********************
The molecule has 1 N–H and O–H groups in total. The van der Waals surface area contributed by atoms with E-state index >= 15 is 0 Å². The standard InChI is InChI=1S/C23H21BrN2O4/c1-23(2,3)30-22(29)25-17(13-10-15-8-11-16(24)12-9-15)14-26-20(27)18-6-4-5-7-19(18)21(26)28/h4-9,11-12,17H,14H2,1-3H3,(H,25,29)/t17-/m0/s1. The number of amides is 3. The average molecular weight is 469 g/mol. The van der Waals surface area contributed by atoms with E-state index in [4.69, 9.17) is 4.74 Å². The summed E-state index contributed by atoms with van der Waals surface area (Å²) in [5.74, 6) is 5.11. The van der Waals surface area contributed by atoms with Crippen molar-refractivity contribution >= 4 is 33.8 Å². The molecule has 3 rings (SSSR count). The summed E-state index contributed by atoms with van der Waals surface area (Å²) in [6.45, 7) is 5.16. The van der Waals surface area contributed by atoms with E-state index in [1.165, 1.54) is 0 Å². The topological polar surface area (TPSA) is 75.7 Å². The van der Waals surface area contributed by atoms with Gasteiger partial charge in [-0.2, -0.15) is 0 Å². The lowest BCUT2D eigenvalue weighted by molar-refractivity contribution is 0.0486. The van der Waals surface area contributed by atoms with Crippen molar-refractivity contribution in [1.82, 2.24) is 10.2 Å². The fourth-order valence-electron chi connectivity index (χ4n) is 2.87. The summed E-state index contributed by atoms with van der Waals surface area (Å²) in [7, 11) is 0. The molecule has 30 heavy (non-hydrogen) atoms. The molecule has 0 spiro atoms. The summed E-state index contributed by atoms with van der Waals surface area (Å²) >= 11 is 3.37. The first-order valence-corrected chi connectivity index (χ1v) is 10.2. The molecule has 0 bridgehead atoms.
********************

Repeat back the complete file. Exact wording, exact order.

The molecule has 1 N–H and O–H groups in total. The van der Waals surface area contributed by atoms with E-state index >= 15 is 0 Å². The standard InChI is InChI=1S/C23H21BrN2O4/c1-23(2,3)30-22(29)25-17(13-10-15-8-11-16(24)12-9-15)14-26-20(27)18-6-4-5-7-19(18)21(26)28/h4-9,11-12,17H,14H2,1-3H3,(H,25,29)/t17-/m0/s1. The number of amides is 3. The average molecular weight is 469 g/mol. The van der Waals surface area contributed by atoms with E-state index in [4.69, 9.17) is 4.74 Å². The summed E-state index contributed by atoms with van der Waals surface area (Å²) in [5.74, 6) is 5.11. The van der Waals surface area contributed by atoms with Crippen molar-refractivity contribution >= 4 is 33.8 Å². The molecule has 3 rings (SSSR count). The summed E-state index contributed by atoms with van der Waals surface area (Å²) in [6.45, 7) is 5.16. The van der Waals surface area contributed by atoms with E-state index in [1.165, 1.54) is 0 Å². The topological polar surface area (TPSA) is 75.7 Å². The van der Waals surface area contributed by atoms with Gasteiger partial charge in [-0.2, -0.15) is 0 Å². The lowest BCUT2D eigenvalue weighted by molar-refractivity contribution is 0.0486. The van der Waals surface area contributed by atoms with Crippen molar-refractivity contribution in [1.82, 2.24) is 10.2 Å². The fourth-order valence-electron chi connectivity index (χ4n) is 2.87. The summed E-state index contributed by atoms with van der Waals surface area (Å²) in [7, 11) is 0. The molecule has 30 heavy (non-hydrogen) atoms. The molecule has 0 spiro atoms. The summed E-state index contributed by atoms with van der Waals surface area (Å²) >= 11 is 3.37. The first-order valence-corrected chi connectivity index (χ1v) is 10.2. The molecule has 0 bridgehead atoms.